As a child, I used to sing a course in children’s church. It had some fun motions that went along with it:
Deep and wide,
Deep and wide
There’s a fountain flowing deep and wide.
Don’t get hung up on the meaning of the words. I’m not sure what the “fountain” was, perhaps a reference to William Cowper’s creepy lyric: “There is fountain filled with blood, drawn from Immanuel’s veins.”
Yet as ironically shallow as “Deep and Wide” seems in retrospect, it’s a good description of what the church ought to be. If we’re only “wide” (and not deep), people will go elsewhere. On the other hand, if we’re only “deep” (and not wide), we may end up as the church of “us four and no more,” as if being small in number somehow makes us holier. The challenge is to be good at both, inviting people in and taking them to the next level in their walk with Christ.
Doug Hardy of Nazarene Theological Seminary addresses this topic in a thoughtful blog entitled “Reflections at the Intersection of Mission and Spiritual Formation”:
Our ecclesiology might be too thin. The Church of the Nazarene as a denomination emerged from a movement that did not originally consider itself a full-fledged church. The Holiness and Pentecostal revivals led to associations that sponsored missional activities in addition to the functions carried out by the established churches. It was significant, therefore, when the Church of the Nazarene finally added to its Articles of Faith in 1989 a statement on “The Church”—an affirmation of the importance of ecclesiology—and significant also that it took so long to do so—a reflection of an assumed understanding of church that was mostly defined over-and-against other churches. Much more could be said about this, but let me draw attention to one feature of District and General Church gatherings that might expose a thinness in our ecclesiology attributable to a failure to take into account the implications of full formation in Christ: the emphasis on starting new works and planting new churches. It’s not so much the initiatives in-and-of-themselves that are problematic—they are strategic for ongoing church growth and renewal. Rather, it is the way these initiatives rise to the top of our value system to the neglect of other, equally as important and necessary initiatives.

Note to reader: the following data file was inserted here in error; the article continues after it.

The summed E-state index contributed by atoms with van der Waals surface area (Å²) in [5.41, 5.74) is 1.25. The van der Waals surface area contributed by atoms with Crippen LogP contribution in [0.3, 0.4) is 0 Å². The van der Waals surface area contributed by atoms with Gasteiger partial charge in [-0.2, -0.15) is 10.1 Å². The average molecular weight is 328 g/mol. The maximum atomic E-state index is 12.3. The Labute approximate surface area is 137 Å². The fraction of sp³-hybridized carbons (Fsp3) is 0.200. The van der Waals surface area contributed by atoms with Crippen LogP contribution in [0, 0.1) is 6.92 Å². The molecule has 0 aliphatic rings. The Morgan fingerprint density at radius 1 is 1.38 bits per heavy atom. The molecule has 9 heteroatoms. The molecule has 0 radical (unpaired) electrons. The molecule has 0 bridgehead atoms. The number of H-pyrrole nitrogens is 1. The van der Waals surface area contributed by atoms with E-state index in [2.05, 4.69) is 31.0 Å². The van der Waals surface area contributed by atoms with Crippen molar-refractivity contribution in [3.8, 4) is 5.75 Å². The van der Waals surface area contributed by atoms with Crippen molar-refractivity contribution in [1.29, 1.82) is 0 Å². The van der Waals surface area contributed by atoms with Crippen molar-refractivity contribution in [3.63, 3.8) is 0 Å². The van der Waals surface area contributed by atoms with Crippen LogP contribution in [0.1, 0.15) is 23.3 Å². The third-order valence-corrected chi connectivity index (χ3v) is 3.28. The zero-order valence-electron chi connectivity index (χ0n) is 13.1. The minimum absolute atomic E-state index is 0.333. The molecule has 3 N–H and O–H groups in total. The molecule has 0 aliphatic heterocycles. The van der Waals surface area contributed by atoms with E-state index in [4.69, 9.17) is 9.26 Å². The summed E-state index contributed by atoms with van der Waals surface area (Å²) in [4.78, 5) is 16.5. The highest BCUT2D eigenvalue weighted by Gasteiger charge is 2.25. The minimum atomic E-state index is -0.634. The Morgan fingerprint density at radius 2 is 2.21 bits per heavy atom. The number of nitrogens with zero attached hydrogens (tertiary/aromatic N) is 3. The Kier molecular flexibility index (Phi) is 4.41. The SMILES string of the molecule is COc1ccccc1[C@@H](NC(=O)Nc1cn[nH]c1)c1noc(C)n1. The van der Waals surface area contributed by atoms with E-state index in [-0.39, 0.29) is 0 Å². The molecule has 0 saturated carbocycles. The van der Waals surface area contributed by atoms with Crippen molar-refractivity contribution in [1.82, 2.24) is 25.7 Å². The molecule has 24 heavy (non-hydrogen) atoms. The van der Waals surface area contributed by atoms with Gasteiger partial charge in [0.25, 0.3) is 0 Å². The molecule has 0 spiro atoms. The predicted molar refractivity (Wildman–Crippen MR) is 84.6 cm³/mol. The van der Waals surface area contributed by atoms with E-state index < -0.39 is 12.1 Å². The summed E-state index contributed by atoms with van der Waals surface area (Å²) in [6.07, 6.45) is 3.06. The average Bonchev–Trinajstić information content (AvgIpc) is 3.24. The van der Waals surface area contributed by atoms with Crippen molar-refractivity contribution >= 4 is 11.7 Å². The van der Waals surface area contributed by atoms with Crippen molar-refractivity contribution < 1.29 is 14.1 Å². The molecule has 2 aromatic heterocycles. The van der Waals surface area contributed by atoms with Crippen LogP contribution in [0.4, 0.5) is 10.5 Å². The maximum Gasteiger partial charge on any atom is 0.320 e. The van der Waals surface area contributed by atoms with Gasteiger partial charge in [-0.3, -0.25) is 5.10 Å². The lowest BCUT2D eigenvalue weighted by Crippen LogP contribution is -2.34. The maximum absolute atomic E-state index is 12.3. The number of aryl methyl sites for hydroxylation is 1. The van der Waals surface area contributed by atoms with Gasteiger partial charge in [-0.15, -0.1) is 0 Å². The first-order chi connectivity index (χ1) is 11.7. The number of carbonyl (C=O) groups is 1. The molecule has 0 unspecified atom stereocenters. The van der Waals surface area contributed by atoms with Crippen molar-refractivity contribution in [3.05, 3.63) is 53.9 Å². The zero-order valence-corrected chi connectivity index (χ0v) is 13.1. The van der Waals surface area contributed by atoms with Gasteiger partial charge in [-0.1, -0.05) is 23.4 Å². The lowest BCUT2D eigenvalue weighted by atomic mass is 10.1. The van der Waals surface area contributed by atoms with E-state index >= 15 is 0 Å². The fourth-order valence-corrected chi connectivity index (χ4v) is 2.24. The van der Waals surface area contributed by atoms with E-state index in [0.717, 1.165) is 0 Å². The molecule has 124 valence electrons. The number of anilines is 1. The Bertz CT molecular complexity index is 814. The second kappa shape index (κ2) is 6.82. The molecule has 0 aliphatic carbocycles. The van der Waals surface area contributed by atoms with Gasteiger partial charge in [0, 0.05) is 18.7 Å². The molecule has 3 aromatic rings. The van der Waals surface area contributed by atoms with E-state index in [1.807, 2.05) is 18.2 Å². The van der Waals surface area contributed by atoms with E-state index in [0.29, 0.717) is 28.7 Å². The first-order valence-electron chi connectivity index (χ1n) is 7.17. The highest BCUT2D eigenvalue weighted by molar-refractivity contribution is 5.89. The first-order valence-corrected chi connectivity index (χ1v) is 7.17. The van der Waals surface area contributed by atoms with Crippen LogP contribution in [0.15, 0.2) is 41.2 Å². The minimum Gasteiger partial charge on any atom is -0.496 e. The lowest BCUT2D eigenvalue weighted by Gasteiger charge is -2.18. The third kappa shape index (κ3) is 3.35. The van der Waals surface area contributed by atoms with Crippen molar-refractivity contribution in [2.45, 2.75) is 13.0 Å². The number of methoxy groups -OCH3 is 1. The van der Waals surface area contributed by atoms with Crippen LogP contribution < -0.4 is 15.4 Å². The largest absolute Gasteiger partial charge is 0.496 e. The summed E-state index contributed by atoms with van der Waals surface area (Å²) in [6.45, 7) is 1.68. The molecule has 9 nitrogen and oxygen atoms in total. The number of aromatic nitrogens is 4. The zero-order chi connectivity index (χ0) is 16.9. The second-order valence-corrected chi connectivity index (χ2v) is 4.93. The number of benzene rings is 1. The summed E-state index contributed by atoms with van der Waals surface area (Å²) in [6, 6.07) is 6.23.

Read the entire post here.
If I could sum up Dr. Hardy’s thoughts in a sentence, it would be this:
Don’t forget spiritual formation!
Even a quick read of Hardy’s essay shows that he and I are on the same page. He’s not setting up a choice between discipleship and evangelism, as if the church could only do one and not the other. Yet the challenge remains: How do we put them together? How can we as a people be both “deep and wide”?
In the dialogue between those who saw what we used to call “soul winning” as our priority and those who resonate with the call to alleviate suffering, someone coined the term “compassionate evangelism.” I wonder whether we need a similar marriage of words when it comes to discipleship and evangelism. We already have a good start with the mission statement of the Church of the Nazarene:
Making Christlike Disciples in the Nations
But what term can bring together our dual commitment to grow deeper in our faith and our desire to see the lost come to Christ? The old term “holiness movement” comes close. The term “holiness” captures the objective, i.e. righteousness of heart and life, while the word “movement” evokes a swelling tide of people joining a triumphal procession. “Holiness evangelism” is another possibility.
1) When it comes to discipleship and evangelism, what term would you suggest that can “unite the two so long divided”? 2) How can an evangelistic element be added to discipleship groups?
Upper : Gate of the City Ministry
2 thoughts on “Deep and wide: Marrying discipleship and evangelism”
I stopped at the comment of “There is a Fountain” being creepy because it was filled with blood from Immanuel’s veins. I find the song and meaning precious and your outlook on what actually washes away your sins disrespectful. Hope you feel different today.
Thank you, Nancy, for your perspective. Sometimes we forget that hymns are not Scripture. We weigh the theology of all music that we sing in church. I’m sorry you stopped reading with that one line. I would like to think that there was value in the overall essay. May the Lord bless you today.